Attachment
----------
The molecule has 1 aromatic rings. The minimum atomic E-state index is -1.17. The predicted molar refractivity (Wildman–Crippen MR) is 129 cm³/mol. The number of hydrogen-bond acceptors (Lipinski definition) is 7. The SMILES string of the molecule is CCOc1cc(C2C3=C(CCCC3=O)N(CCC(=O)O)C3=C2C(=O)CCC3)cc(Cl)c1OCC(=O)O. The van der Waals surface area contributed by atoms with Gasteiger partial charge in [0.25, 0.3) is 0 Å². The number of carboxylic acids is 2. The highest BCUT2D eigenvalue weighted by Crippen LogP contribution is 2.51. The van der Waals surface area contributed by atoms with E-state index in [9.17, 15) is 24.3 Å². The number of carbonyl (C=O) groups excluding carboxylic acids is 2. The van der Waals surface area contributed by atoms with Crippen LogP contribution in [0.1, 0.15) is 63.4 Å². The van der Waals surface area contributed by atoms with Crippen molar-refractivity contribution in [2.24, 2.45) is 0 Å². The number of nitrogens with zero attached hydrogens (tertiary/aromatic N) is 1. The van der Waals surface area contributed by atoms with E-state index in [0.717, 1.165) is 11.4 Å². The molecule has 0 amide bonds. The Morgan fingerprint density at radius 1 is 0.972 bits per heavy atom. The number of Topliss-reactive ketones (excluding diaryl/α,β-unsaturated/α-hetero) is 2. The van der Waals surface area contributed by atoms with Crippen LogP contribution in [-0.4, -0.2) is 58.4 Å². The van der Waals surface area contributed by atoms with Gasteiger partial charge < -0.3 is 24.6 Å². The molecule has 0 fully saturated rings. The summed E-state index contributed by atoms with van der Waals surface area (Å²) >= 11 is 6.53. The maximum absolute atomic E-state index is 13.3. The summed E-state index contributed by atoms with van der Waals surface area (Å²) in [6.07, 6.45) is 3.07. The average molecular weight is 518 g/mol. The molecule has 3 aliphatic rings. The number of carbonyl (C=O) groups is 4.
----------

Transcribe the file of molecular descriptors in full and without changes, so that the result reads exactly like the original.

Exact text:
The molecule has 1 aromatic rings. The minimum atomic E-state index is -1.17. The predicted molar refractivity (Wildman–Crippen MR) is 129 cm³/mol. The number of hydrogen-bond acceptors (Lipinski definition) is 7. The SMILES string of the molecule is CCOc1cc(C2C3=C(CCCC3=O)N(CCC(=O)O)C3=C2C(=O)CCC3)cc(Cl)c1OCC(=O)O. The van der Waals surface area contributed by atoms with Gasteiger partial charge in [0.25, 0.3) is 0 Å². The number of carboxylic acids is 2. The highest BCUT2D eigenvalue weighted by Crippen LogP contribution is 2.51. The van der Waals surface area contributed by atoms with E-state index in [9.17, 15) is 24.3 Å². The number of carbonyl (C=O) groups excluding carboxylic acids is 2. The van der Waals surface area contributed by atoms with Crippen LogP contribution in [0.1, 0.15) is 63.4 Å². The van der Waals surface area contributed by atoms with Crippen molar-refractivity contribution in [2.24, 2.45) is 0 Å². The number of nitrogens with zero attached hydrogens (tertiary/aromatic N) is 1. The van der Waals surface area contributed by atoms with E-state index in [0.717, 1.165) is 11.4 Å². The molecule has 0 amide bonds. The Morgan fingerprint density at radius 1 is 0.972 bits per heavy atom. The number of Topliss-reactive ketones (excluding diaryl/α,β-unsaturated/α-hetero) is 2. The van der Waals surface area contributed by atoms with Crippen LogP contribution in [-0.4, -0.2) is 58.4 Å². The van der Waals surface area contributed by atoms with Gasteiger partial charge < -0.3 is 24.6 Å². The molecule has 0 fully saturated rings. The summed E-state index contributed by atoms with van der Waals surface area (Å²) >= 11 is 6.53. The maximum absolute atomic E-state index is 13.3. The summed E-state index contributed by atoms with van der Waals surface area (Å²) in [6.07, 6.45) is 3.07. The average molecular weight is 518 g/mol. The molecule has 3 aliphatic rings. The number of carbonyl (C=O) groups is 4.